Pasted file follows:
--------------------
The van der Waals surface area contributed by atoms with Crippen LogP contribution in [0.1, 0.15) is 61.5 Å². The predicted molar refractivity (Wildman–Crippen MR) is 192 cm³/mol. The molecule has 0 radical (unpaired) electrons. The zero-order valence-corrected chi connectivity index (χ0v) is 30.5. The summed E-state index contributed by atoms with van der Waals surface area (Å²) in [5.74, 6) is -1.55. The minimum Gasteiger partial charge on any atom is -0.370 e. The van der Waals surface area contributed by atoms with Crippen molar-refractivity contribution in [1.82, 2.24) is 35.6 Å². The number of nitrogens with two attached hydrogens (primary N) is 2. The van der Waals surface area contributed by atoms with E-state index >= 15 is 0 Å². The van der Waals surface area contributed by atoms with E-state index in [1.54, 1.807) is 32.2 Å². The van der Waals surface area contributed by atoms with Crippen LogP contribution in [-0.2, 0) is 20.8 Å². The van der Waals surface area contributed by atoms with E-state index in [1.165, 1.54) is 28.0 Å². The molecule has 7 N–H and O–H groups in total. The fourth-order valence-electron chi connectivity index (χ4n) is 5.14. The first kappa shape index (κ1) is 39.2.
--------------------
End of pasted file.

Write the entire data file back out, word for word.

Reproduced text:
The van der Waals surface area contributed by atoms with Crippen LogP contribution in [0.1, 0.15) is 61.5 Å². The predicted molar refractivity (Wildman–Crippen MR) is 192 cm³/mol. The molecule has 0 radical (unpaired) electrons. The zero-order valence-corrected chi connectivity index (χ0v) is 30.5. The summed E-state index contributed by atoms with van der Waals surface area (Å²) in [5.74, 6) is -1.55. The minimum Gasteiger partial charge on any atom is -0.370 e. The van der Waals surface area contributed by atoms with Crippen molar-refractivity contribution in [1.82, 2.24) is 35.6 Å². The number of nitrogens with two attached hydrogens (primary N) is 2. The van der Waals surface area contributed by atoms with E-state index >= 15 is 0 Å². The van der Waals surface area contributed by atoms with E-state index in [1.54, 1.807) is 32.2 Å². The van der Waals surface area contributed by atoms with Crippen LogP contribution in [-0.2, 0) is 20.8 Å². The van der Waals surface area contributed by atoms with E-state index in [1.165, 1.54) is 28.0 Å². The molecule has 7 N–H and O–H groups in total. The fourth-order valence-electron chi connectivity index (χ4n) is 5.14. The first kappa shape index (κ1) is 39.2.